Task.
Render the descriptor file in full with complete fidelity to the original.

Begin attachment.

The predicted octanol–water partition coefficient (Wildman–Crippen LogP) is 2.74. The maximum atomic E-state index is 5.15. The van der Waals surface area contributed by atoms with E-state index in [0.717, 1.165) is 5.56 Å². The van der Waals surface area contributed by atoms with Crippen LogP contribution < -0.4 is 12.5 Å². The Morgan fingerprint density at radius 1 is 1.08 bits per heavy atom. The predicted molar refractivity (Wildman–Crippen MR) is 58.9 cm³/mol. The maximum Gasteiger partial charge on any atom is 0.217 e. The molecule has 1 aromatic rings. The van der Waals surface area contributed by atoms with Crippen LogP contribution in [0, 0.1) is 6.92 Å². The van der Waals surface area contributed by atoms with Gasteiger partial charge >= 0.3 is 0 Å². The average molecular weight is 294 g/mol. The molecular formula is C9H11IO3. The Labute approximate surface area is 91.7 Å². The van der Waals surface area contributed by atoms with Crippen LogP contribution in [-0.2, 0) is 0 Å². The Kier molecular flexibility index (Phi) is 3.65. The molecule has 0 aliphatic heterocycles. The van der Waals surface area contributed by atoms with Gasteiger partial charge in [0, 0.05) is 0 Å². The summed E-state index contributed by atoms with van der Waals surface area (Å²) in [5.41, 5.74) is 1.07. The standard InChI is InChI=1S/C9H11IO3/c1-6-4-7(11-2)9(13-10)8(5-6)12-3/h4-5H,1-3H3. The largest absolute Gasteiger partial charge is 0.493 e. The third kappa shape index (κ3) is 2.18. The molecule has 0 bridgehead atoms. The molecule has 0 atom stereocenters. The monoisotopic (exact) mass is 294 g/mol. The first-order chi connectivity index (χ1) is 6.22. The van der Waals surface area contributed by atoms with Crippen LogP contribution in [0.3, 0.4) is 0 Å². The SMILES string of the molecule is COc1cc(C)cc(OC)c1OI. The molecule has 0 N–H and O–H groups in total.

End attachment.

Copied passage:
The predicted octanol–water partition coefficient (Wildman–Crippen LogP) is 2.74. The maximum atomic E-state index is 5.15. The van der Waals surface area contributed by atoms with E-state index in [0.717, 1.165) is 5.56 Å². The van der Waals surface area contributed by atoms with Crippen LogP contribution < -0.4 is 12.5 Å². The Morgan fingerprint density at radius 1 is 1.08 bits per heavy atom. The predicted molar refractivity (Wildman–Crippen MR) is 58.9 cm³/mol. The maximum Gasteiger partial charge on any atom is 0.217 e. The molecule has 1 aromatic rings. The van der Waals surface area contributed by atoms with Crippen LogP contribution in [0, 0.1) is 6.92 Å². The van der Waals surface area contributed by atoms with Gasteiger partial charge >= 0.3 is 0 Å². The average molecular weight is 294 g/mol. The molecular formula is C9H11IO3. The Labute approximate surface area is 91.7 Å². The van der Waals surface area contributed by atoms with Crippen LogP contribution in [-0.2, 0) is 0 Å². The Kier molecular flexibility index (Phi) is 3.65. The molecule has 0 aliphatic heterocycles. The van der Waals surface area contributed by atoms with Gasteiger partial charge in [0, 0.05) is 0 Å². The summed E-state index contributed by atoms with van der Waals surface area (Å²) in [5.41, 5.74) is 1.07. The standard InChI is InChI=1S/C9H11IO3/c1-6-4-7(11-2)9(13-10)8(5-6)12-3/h4-5H,1-3H3. The largest absolute Gasteiger partial charge is 0.493 e. The third kappa shape index (κ3) is 2.18. The molecule has 0 bridgehead atoms. The molecule has 0 atom stereocenters. The monoisotopic (exact) mass is 294 g/mol. The first-order chi connectivity index (χ1) is 6.22. The van der Waals surface area contributed by atoms with Crippen LogP contribution in [0.3, 0.4) is 0 Å². The SMILES string of the molecule is COc1cc(C)cc(OC)c1OI. The molecule has 0 N–H and O–H groups in total.